May 29, 2009

Who's Next?

"First we got the bomb,
but that was good,
'cause we love peace and brotherhood..."

Tom Lehrer, "Who's Next?"

It appears that North Korea detonated a 13-kiloton atomic bomb not too long ago, burying it six miles deep in a huge cavern to disguise detectable details about the blast.  It was most likely an implosion device similar to the "Fat Man" design first tested at Alamogordo by the United States in the Trinity shot, July, 1945.  A Fat Man bomb was detonated over Nagasaki on August 9, 1945, with horrific results, as we know too well.  The kiloton yield of this bomb was similar to Nagasaki.

While many Western commentators are quick to analyze Kim Jong Ill's dogged determination to go nuclear as an effort to deter Western (and more specifically American) invasion, I have a feeling it's not as simple as all that.  That's a comforting analysis used by those who are somewhat over-ready to blame America for everything, and while there's always much to criticize about a country which is so influential and controversial, it seems more likely to me that Kim wants a bomb because he's nuts.  Arguing that he wants a bomb to "protect" his North Korean subjects is doubtless a contradiction in terms; if he actually cared about North Koreans, they would not live in a dirt-poor police state, subject to immediate internment (and probable death) in the Yodok Concentration Camp, which may rival Auschwitz in terms of sheer numbers killed at this point.  If one argues that Kim is simply being rational and self-defensive (as is argued often when talking about Ahmadinejad), then it reverses the argument and places the onus on the United States to behave rationally.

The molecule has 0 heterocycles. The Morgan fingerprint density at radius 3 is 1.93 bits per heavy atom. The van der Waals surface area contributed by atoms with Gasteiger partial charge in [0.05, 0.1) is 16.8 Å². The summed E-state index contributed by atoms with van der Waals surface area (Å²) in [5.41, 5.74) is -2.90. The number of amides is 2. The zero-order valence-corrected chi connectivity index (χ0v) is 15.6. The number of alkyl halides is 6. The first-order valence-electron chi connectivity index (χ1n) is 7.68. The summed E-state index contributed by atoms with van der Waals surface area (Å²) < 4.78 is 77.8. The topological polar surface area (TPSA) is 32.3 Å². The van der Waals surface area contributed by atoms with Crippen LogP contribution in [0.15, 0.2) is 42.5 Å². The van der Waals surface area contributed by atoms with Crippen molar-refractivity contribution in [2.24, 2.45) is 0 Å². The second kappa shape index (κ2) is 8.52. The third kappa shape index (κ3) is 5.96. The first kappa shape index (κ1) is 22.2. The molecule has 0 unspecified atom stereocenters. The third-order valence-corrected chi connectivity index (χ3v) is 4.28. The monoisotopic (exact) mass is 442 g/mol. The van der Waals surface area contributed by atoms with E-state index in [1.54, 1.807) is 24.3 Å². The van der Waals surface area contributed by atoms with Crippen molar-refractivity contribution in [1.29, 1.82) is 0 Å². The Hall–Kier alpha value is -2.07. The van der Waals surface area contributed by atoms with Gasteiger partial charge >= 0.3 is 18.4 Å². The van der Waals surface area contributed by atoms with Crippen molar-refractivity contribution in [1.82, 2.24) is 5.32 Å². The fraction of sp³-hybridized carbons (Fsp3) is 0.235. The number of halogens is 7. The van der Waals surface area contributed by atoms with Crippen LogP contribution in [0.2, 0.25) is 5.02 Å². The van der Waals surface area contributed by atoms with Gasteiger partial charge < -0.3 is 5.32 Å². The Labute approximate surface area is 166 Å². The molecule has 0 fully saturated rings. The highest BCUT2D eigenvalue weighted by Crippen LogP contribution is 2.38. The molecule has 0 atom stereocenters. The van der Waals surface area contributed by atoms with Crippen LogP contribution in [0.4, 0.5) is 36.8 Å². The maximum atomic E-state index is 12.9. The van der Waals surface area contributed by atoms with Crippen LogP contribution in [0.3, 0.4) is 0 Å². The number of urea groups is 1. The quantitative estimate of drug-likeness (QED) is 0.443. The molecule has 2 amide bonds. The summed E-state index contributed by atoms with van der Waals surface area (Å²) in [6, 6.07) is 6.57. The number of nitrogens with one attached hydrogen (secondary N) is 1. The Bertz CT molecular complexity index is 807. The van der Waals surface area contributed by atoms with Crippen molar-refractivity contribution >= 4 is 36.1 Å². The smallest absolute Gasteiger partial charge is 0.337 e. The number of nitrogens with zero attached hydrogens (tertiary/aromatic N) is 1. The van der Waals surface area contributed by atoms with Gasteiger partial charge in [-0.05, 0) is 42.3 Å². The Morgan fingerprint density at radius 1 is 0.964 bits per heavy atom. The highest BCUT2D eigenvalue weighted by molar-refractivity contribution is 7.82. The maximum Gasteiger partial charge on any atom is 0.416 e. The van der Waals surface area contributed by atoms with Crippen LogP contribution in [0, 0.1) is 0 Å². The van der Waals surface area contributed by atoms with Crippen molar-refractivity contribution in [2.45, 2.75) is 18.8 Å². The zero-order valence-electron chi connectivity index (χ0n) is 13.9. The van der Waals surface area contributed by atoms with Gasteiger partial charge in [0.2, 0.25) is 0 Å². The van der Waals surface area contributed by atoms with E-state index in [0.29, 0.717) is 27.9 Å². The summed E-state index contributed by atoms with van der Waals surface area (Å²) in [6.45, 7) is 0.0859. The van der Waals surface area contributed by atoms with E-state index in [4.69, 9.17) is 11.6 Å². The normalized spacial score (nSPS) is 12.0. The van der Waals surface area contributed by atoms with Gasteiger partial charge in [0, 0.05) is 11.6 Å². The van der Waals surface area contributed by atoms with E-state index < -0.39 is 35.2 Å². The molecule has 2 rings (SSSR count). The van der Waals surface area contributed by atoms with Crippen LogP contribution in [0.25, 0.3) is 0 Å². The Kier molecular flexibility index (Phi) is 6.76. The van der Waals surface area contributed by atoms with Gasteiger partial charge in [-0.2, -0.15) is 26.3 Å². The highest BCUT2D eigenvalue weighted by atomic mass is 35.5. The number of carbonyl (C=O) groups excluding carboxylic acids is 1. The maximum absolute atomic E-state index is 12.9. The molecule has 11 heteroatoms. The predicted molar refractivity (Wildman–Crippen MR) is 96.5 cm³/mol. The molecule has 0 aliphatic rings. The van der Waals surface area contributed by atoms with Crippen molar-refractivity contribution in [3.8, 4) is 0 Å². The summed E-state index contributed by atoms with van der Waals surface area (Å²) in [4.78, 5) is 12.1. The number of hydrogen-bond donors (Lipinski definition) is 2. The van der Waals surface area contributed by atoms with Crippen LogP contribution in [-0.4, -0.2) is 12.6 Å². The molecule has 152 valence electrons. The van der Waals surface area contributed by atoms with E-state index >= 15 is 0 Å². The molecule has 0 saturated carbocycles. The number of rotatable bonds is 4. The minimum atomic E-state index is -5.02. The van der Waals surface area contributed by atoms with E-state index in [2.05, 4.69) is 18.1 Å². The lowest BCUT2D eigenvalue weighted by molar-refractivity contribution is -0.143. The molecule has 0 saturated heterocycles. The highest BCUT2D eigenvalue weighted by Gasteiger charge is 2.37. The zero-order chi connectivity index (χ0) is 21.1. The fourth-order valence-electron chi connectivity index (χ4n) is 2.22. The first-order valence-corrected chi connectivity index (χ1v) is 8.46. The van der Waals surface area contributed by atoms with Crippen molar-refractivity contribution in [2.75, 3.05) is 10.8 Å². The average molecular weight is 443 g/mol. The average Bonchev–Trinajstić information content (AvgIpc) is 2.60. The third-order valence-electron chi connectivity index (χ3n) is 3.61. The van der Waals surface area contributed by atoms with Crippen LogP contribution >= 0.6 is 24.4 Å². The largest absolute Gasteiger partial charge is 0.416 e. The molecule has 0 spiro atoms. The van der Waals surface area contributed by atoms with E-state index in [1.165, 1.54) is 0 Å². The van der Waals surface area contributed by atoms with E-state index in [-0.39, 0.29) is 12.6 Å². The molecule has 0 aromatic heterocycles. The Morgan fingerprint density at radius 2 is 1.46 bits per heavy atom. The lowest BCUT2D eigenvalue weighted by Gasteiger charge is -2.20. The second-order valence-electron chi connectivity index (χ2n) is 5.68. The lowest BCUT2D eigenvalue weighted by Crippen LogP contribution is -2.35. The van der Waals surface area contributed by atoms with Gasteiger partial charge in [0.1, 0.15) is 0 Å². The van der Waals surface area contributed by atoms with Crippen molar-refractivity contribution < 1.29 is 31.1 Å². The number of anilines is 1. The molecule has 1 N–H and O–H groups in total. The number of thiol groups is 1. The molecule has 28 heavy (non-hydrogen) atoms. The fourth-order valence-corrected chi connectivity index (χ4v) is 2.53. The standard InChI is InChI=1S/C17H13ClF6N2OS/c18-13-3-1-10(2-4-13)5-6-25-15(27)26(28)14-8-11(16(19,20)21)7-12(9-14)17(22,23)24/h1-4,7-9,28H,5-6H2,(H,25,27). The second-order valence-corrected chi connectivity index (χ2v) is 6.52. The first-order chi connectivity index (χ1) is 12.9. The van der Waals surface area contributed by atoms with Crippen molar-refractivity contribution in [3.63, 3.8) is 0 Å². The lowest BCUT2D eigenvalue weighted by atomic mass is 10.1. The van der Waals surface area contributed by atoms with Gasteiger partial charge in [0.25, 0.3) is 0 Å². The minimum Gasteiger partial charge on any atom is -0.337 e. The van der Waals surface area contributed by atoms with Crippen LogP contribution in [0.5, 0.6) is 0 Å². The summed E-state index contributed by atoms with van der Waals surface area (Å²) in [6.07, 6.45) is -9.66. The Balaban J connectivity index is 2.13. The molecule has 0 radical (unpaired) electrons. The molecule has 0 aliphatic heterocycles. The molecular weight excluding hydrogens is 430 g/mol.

Yet, as noted, there's no particular reason to believe that Kim Jong Ill is rational at all.  He is hypothesized as rational in order to fit into the scheme of a predetermined argument, which is that all the United States has to do is behave itself and nothing bad will ever happen, at least where North Korea is concerned.  Rational motives and self-regard are imputed to Kim: he wouldn't be so foolish as to launch a preemptive strike against the West Coast of the United States because his own country would be vaporized in return.  He would, in other words, be committing suicide.  And as we know, no one ever commits suicide.  So we can rule out that danger.

Thus, irony aside, we can see that there's no comfort whatsoever in such simplistic analyses. Kim Jong Ill may be completely nuts and he may be building an atomic bomb so he can use it against another country.  His treatment of North Koreans strongly suggests that he is indifferent to
their fate.

So what do you do when a nut owns an atomic bomb?  We can't really say for sure what he'll do with it.  Those in possession of nuclear technology, such as A.Q. Khan of Pakistan, sometimes become promiscuous about sharing their secrets.  Khan was probably instrumental in the development of both North Korean and Iranian technology.  So what if Kim Jong Ill decides to sell a Fat Man to al-Qaeda?  Is that so far-fetched?  He always needs cash, and al-Qaeda has a lot of Arab (particularly Saudi) bankrollers.  We know that from the famous 28 redacted pages in the 9-11 investigation - Bush & Cheney's intervention to avoid Saudi embarrassment.